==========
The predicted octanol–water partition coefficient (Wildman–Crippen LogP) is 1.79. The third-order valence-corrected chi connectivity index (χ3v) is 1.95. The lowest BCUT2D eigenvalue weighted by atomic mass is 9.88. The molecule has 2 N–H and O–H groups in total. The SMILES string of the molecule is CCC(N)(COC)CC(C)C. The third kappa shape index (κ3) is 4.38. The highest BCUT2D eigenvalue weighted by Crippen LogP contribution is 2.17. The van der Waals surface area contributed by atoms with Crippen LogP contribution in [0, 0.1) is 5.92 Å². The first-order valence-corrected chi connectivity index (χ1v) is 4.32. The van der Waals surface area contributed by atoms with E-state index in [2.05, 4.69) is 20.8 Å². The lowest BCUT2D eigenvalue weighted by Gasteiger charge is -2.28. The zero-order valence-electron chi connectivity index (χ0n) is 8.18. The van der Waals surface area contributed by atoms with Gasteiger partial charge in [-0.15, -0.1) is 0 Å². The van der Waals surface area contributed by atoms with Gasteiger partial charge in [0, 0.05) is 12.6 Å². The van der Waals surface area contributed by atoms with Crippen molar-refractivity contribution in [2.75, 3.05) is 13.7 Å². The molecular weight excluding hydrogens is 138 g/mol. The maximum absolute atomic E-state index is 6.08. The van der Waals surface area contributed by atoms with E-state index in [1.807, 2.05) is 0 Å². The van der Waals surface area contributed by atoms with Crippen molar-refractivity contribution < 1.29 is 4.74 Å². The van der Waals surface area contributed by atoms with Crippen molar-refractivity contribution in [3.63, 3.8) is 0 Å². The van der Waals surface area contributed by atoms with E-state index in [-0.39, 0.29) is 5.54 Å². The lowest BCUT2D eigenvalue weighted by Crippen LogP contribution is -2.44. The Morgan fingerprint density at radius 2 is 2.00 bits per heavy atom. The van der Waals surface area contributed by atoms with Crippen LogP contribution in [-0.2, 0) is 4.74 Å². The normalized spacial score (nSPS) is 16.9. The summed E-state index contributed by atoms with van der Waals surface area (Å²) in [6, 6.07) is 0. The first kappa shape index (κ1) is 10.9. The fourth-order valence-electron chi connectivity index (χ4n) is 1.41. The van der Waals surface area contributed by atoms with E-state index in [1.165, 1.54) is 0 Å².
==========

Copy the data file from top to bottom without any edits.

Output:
The predicted octanol–water partition coefficient (Wildman–Crippen LogP) is 1.79. The third-order valence-corrected chi connectivity index (χ3v) is 1.95. The lowest BCUT2D eigenvalue weighted by atomic mass is 9.88. The molecule has 2 N–H and O–H groups in total. The SMILES string of the molecule is CCC(N)(COC)CC(C)C. The third kappa shape index (κ3) is 4.38. The highest BCUT2D eigenvalue weighted by Crippen LogP contribution is 2.17. The van der Waals surface area contributed by atoms with Crippen LogP contribution in [0, 0.1) is 5.92 Å². The first-order valence-corrected chi connectivity index (χ1v) is 4.32. The van der Waals surface area contributed by atoms with E-state index in [2.05, 4.69) is 20.8 Å². The lowest BCUT2D eigenvalue weighted by Gasteiger charge is -2.28. The zero-order valence-electron chi connectivity index (χ0n) is 8.18. The van der Waals surface area contributed by atoms with Gasteiger partial charge in [-0.15, -0.1) is 0 Å². The van der Waals surface area contributed by atoms with Gasteiger partial charge in [0, 0.05) is 12.6 Å². The van der Waals surface area contributed by atoms with Crippen molar-refractivity contribution in [2.75, 3.05) is 13.7 Å². The molecular weight excluding hydrogens is 138 g/mol. The maximum absolute atomic E-state index is 6.08. The van der Waals surface area contributed by atoms with E-state index in [1.807, 2.05) is 0 Å². The van der Waals surface area contributed by atoms with Crippen molar-refractivity contribution < 1.29 is 4.74 Å². The van der Waals surface area contributed by atoms with Crippen molar-refractivity contribution in [3.63, 3.8) is 0 Å². The van der Waals surface area contributed by atoms with E-state index in [-0.39, 0.29) is 5.54 Å². The lowest BCUT2D eigenvalue weighted by Crippen LogP contribution is -2.44. The Morgan fingerprint density at radius 2 is 2.00 bits per heavy atom. The van der Waals surface area contributed by atoms with Crippen LogP contribution in [-0.2, 0) is 4.74 Å². The normalized spacial score (nSPS) is 16.9. The summed E-state index contributed by atoms with van der Waals surface area (Å²) in [6, 6.07) is 0. The first kappa shape index (κ1) is 10.9. The fourth-order valence-electron chi connectivity index (χ4n) is 1.41. The van der Waals surface area contributed by atoms with E-state index in [1.165, 1.54) is 0 Å².